Human diploid fibroblasts, strain MRC-5, were sequentially irradiated with 60Co gamma rays at intervals during their in vitro lifespan. The results indicate that 3 or 6 doses of 1 Gy can increase lifespan, and the same was true for cells treated with 3 doses of 3 Gy. Higher doses (5 x 3 Gy) did reduce growth potential, suggesting either that mid-late passage cells become more sensitive to radiation, or that doses beyond a given threshold reduce population lifespan by multiple cellular hits. The life extension induced by gamma rays might be due to an induced hypermethylation of DNA.
Tinospora cordifolia is widely used in Ayurvedic medicines. It is known for its immunomodulatory, antihepatotoxic, antistress and antioxidant properties. It has been used in combination with other plant products to prepare a number of Ayurvedic preparations. The present study was undertaken to evaluate the radioprotective effect of an aqueous extract of Tinospora cordifolia (TC) against (60)Co gamma radiation.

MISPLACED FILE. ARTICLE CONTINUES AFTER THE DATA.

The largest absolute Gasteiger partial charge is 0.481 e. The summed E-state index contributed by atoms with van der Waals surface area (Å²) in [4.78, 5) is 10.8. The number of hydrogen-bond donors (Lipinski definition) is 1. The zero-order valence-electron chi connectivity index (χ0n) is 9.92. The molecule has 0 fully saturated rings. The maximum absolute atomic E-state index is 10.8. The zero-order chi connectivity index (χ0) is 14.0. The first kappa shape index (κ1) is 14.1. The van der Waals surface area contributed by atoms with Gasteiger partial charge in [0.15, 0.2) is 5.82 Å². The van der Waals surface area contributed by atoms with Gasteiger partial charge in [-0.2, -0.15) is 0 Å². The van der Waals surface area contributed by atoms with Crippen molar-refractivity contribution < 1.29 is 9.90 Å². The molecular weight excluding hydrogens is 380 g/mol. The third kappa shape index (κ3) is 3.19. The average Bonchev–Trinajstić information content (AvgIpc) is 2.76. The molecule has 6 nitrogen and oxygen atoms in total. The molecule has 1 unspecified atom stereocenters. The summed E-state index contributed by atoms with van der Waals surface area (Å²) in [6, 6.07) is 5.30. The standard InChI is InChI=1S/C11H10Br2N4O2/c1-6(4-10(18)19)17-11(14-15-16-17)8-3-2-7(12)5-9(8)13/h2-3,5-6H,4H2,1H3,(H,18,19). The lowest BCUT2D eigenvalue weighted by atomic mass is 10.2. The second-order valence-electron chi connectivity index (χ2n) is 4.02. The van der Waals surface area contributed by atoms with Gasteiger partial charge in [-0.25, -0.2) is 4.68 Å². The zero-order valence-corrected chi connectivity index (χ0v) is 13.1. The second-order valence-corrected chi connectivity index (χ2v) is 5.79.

Measurements of the intensity distribution of a 60-Co beam revealed a significant field distortion caused by minor misalignment of the collimator assembly which was not detected by routine methods. Accurate monitoring of radiation intensity distribution and periodic visual inspection of collimators are suggested for early detection of this problem.
A new single-channel detector system has been developed to perform routine quality assurance of 60Co and high-energy therapy machines. This detector is composed of an orange plastic scintillator, optically coupled to a radiation-resistant polycarbonate light pipe and a shielded silicon photodiode imbedded in a hollow solid water phantom block. No temperature and pressure corrections are required. Stability results were consistent with standard deviations fluctuating from 0.03% up to 0.09% for 60Co and from 0.05% up to 0.18% for other high energies.